The centers provide children with outpatient primary care services, medications, lab-testing and x-rays. In addition, the centers carry out a child protection program which provides materials regarding child protection and well-being.

In 2013, the centers benefited more than 5,600 people, including more than 4,000 children.

This information is available on-site and distributed to surrounding communities in the form of leaflets, announcements at mosques and other areas of congregation and on a peer-to-peer basis.

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$ 130,000 | Daraa


Syrian Refugee Health and Trauma Program To provide medical care for injured Syrian refugees, Syria Relief and Development established a medical wing inside Akilah Hospital in Amman, Jordan on July 1, 2012. Through the Syrian Refugee Health and Trauma Program, SRD provides essential medical treatments to injured Syrian refugees who are unable to obtain care within Syria or unable to afford treatment. The medical wing consists of physicians, nurses and other medical personnel with specialties including primary care, orthopedics, ENT (Ear, Nose, and Throat), labor and delivery, pediatrics, urology and cardiology. The services patients receive include surgeries, lab testing, x-ray imaging and outpatient care. In 2013, the wing provided more than $1.1 million in medical care to nearly 24,000 Syrian refugees, all free of charge. The medical wing continues to be a source of hope for refugees who are seeking quality care but cannot otherwise afford it.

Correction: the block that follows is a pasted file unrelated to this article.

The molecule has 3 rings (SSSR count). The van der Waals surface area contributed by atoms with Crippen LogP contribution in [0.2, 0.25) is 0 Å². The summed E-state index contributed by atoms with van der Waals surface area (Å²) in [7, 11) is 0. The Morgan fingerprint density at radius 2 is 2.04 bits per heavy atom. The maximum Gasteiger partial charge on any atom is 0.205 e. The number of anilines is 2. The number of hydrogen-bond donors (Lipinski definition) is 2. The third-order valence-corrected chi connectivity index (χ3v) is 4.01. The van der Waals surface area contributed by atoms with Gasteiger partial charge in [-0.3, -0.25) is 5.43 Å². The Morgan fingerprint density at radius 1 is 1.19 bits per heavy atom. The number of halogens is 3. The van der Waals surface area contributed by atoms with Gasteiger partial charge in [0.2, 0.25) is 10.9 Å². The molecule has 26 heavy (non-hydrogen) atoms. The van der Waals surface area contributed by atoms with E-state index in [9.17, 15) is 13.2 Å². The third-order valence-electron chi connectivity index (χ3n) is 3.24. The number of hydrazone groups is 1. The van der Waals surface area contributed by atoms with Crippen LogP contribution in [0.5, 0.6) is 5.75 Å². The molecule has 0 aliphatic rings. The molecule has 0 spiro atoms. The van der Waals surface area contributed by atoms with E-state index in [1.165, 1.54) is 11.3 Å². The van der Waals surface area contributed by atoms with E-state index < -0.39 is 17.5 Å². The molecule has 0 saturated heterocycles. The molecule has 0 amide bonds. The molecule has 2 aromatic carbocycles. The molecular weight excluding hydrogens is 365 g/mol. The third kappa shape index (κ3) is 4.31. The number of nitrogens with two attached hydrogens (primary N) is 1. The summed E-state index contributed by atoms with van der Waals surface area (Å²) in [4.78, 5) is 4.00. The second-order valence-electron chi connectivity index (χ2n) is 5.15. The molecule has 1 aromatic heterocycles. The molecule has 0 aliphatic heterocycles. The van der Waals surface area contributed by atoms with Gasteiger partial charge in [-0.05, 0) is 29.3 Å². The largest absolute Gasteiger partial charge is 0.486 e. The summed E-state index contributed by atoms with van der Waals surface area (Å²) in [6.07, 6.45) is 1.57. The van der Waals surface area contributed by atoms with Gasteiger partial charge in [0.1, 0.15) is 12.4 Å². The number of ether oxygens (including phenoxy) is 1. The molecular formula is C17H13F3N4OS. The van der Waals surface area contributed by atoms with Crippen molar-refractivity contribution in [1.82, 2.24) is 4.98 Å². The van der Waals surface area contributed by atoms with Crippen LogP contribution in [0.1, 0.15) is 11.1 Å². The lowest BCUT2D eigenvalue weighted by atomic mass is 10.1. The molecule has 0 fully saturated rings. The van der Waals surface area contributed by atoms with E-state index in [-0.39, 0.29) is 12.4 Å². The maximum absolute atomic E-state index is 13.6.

Surgeries Performed

Patients Served

Total Distribution